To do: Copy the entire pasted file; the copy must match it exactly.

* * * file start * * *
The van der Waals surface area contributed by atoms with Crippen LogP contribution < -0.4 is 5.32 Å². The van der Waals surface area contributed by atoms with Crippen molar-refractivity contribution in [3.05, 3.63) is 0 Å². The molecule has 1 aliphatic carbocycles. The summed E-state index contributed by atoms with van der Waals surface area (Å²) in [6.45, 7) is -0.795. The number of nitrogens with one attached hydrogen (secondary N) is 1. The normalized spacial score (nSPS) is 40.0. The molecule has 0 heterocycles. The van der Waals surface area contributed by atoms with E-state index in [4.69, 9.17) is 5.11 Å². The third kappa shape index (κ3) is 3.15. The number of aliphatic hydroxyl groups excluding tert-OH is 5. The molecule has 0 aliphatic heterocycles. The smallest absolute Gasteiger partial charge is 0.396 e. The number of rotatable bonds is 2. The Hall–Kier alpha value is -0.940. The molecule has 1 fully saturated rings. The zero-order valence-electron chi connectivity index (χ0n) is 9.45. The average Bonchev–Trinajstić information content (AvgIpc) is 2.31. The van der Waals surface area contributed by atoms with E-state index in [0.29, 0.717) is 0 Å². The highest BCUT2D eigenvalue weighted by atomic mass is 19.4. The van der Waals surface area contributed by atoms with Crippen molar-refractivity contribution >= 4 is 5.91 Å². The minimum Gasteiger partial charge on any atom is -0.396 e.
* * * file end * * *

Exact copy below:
The van der Waals surface area contributed by atoms with Crippen LogP contribution < -0.4 is 5.32 Å². The van der Waals surface area contributed by atoms with Crippen molar-refractivity contribution in [3.05, 3.63) is 0 Å². The molecule has 1 aliphatic carbocycles. The summed E-state index contributed by atoms with van der Waals surface area (Å²) in [6.45, 7) is -0.795. The number of nitrogens with one attached hydrogen (secondary N) is 1. The normalized spacial score (nSPS) is 40.0. The molecule has 0 heterocycles. The van der Waals surface area contributed by atoms with E-state index in [4.69, 9.17) is 5.11 Å². The third kappa shape index (κ3) is 3.15. The number of aliphatic hydroxyl groups excluding tert-OH is 5. The molecule has 0 aliphatic heterocycles. The smallest absolute Gasteiger partial charge is 0.396 e. The number of rotatable bonds is 2. The Hall–Kier alpha value is -0.940. The molecule has 1 fully saturated rings. The zero-order valence-electron chi connectivity index (χ0n) is 9.45. The average Bonchev–Trinajstić information content (AvgIpc) is 2.31. The van der Waals surface area contributed by atoms with E-state index in [0.29, 0.717) is 0 Å². The highest BCUT2D eigenvalue weighted by atomic mass is 19.4. The van der Waals surface area contributed by atoms with Crippen molar-refractivity contribution >= 4 is 5.91 Å². The minimum Gasteiger partial charge on any atom is -0.396 e.